Inductor air coil
Air coil models an air core coil inductor with centered axial leads. Coil and lead dimensions are configurable.
We have exported this kind of SMD inductor coil mainly to USA, UK, Germany, Korea and Canada.
1.Customized according to your unique request
2.Very high precision
3. All products 100% tested
4. Build to confirm ROHS compliant
5.Short lead time and quick sample
6. Pick and place process possible
7. Good solderability (tinned connector pins)
Size and dimensions:
|*M||Multiplicity factor – not used for this model|
|NTurns||Number of turns|
|WireDia||Diameter of the wire|
|CoilDia||Coil inner diameter|
|Pitch||Distance between turns, measured from wire center-to-center|
|LeadLen||Length of lead|
|LeadOff||Offset distance between coil body and beginning of lead|
|LeadType||Type of lead contact: 0=round post, 1=bottom flat tab, 2=lofted flat tab|
|TabLenRatio||Ratio of tab length to total lead length for LeadType=1 or 2. 0<TabLenRatio<1|
|Rho||Bulk resistivity of conductor metal normalized to gold|
1. Satellite communication systems
2. Test equipment and microwave equipment
4.Transmitters and band pass filters.
Do you need an air coil?
What are the advantages of an air core coil?
Its inductance is unaffected by the current it carries. This contrasts with the situation with coils using ferromagnetic cores whose inductance tends to reach a peak at moderate field strengths before dropping towards zero as saturation approaches. Sometimes non-linearity in the magnetization curve can be tolerated; for example in switching converters. In circuits such as audio cross over networks in hi-fi speaker systems you must avoid distortion; then you need an air coil. Most radio transmitters rely on air coils to prevent the production of harmonics.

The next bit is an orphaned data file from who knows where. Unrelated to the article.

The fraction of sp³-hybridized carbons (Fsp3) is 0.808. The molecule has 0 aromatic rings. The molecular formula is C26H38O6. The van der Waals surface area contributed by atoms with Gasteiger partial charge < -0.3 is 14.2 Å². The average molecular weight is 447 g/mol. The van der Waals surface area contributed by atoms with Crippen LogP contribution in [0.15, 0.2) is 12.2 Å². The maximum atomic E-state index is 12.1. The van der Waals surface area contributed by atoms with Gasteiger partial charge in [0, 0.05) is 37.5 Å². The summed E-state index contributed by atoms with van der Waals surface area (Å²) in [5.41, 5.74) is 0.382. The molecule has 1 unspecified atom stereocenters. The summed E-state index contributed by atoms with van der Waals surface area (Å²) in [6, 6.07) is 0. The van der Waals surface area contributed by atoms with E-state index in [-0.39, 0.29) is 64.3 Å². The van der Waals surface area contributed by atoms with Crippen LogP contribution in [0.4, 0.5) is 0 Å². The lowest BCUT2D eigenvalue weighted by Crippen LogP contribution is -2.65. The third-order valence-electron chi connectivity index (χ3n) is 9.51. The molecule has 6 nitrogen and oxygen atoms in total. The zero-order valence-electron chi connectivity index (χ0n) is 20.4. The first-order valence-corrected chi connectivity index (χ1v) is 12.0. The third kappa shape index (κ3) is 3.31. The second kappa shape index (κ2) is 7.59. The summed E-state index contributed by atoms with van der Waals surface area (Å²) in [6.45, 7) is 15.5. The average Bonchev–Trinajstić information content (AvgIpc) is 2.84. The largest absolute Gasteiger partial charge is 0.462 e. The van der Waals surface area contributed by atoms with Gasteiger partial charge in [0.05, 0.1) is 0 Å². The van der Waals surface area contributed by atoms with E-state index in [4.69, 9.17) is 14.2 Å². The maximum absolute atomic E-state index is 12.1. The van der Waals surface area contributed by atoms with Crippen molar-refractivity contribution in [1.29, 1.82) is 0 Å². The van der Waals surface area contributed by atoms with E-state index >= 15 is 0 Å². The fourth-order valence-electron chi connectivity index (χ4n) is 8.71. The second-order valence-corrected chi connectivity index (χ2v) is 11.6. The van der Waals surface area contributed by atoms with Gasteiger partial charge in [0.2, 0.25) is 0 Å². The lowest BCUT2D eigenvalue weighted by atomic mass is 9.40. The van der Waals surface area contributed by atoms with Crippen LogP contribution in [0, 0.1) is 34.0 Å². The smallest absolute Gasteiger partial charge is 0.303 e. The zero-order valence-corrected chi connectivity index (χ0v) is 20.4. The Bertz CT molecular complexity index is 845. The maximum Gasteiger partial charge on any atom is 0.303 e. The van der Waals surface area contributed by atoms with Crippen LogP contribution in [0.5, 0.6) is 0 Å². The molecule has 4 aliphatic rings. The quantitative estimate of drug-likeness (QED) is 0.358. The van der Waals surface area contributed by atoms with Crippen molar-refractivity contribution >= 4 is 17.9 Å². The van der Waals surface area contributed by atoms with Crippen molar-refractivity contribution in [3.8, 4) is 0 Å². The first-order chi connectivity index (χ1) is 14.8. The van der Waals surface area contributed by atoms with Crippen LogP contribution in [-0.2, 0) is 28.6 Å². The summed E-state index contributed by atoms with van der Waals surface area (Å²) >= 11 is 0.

Air coils are also free of the ‘iron losses’ which affect ferromagnetic cores. As frequency is increased this advantage becomes progressively more important. You obtain better Q-factor, greater efficiency, greater power handling, and less distortion.
Lastly, air coils can be designed to perform at frequencies as high as 1 Ghz. Most ferromagnetic cores tend to be rather lossy above 100 MHz.
And the ‘downside’?
Without a high permeability core you must have more and/or larger turns to achieve a given inductance value. More turns means larger coils, lower self-resonance and higher copper loss. At higher frequencies you generally don’t need high inductance, so this is then less of a problem.
Greater stray field radiation and pickup. With the closed magnetic paths used in cored inductors radiation is much less serious. As the diameter increases towards a wavelength (lambda = c / f), loss due to electromagnetic radiation will become significant. Balanis has the gory details. You may be able to reduce this problem by enclosing the coil in a screen, or by mounting it at right angles to other coils it may be coupling with.
You may be using an air cored coil not because you require a circuit element with a specific inductance per se but because your coil is used as a proximity sensor, loop antenna, induction heater, Tesla coil, electromagnet, magnetometer head or deflection yoke etc. Then an external field may be what you want.